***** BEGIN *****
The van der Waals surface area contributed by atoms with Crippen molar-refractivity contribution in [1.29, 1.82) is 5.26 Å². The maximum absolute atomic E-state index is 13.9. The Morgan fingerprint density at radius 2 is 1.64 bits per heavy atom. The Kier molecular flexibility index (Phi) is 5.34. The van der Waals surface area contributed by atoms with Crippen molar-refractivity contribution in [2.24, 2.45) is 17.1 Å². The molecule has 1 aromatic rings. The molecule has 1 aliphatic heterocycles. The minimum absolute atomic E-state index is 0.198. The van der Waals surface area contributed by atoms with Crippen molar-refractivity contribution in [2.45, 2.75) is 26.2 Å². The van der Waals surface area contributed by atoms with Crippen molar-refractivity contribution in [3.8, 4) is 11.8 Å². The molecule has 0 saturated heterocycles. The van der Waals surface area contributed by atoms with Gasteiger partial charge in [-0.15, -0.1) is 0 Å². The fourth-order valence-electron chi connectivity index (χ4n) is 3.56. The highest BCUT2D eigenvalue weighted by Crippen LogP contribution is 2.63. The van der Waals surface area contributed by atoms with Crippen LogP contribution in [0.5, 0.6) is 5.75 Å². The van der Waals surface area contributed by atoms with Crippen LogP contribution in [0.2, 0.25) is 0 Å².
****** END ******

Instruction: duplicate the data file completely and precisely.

The van der Waals surface area contributed by atoms with Crippen molar-refractivity contribution in [1.29, 1.82) is 5.26 Å². The maximum absolute atomic E-state index is 13.9. The Morgan fingerprint density at radius 2 is 1.64 bits per heavy atom. The Kier molecular flexibility index (Phi) is 5.34. The van der Waals surface area contributed by atoms with Crippen molar-refractivity contribution in [2.24, 2.45) is 17.1 Å². The molecule has 1 aromatic rings. The molecule has 1 aliphatic heterocycles. The minimum absolute atomic E-state index is 0.198. The van der Waals surface area contributed by atoms with Crippen molar-refractivity contribution in [2.45, 2.75) is 26.2 Å². The van der Waals surface area contributed by atoms with Crippen molar-refractivity contribution in [3.8, 4) is 11.8 Å². The molecule has 0 saturated heterocycles. The van der Waals surface area contributed by atoms with Gasteiger partial charge in [-0.15, -0.1) is 0 Å². The fourth-order valence-electron chi connectivity index (χ4n) is 3.56. The highest BCUT2D eigenvalue weighted by Crippen LogP contribution is 2.63. The van der Waals surface area contributed by atoms with Crippen LogP contribution in [0.5, 0.6) is 5.75 Å². The van der Waals surface area contributed by atoms with Crippen LogP contribution in [0.2, 0.25) is 0 Å².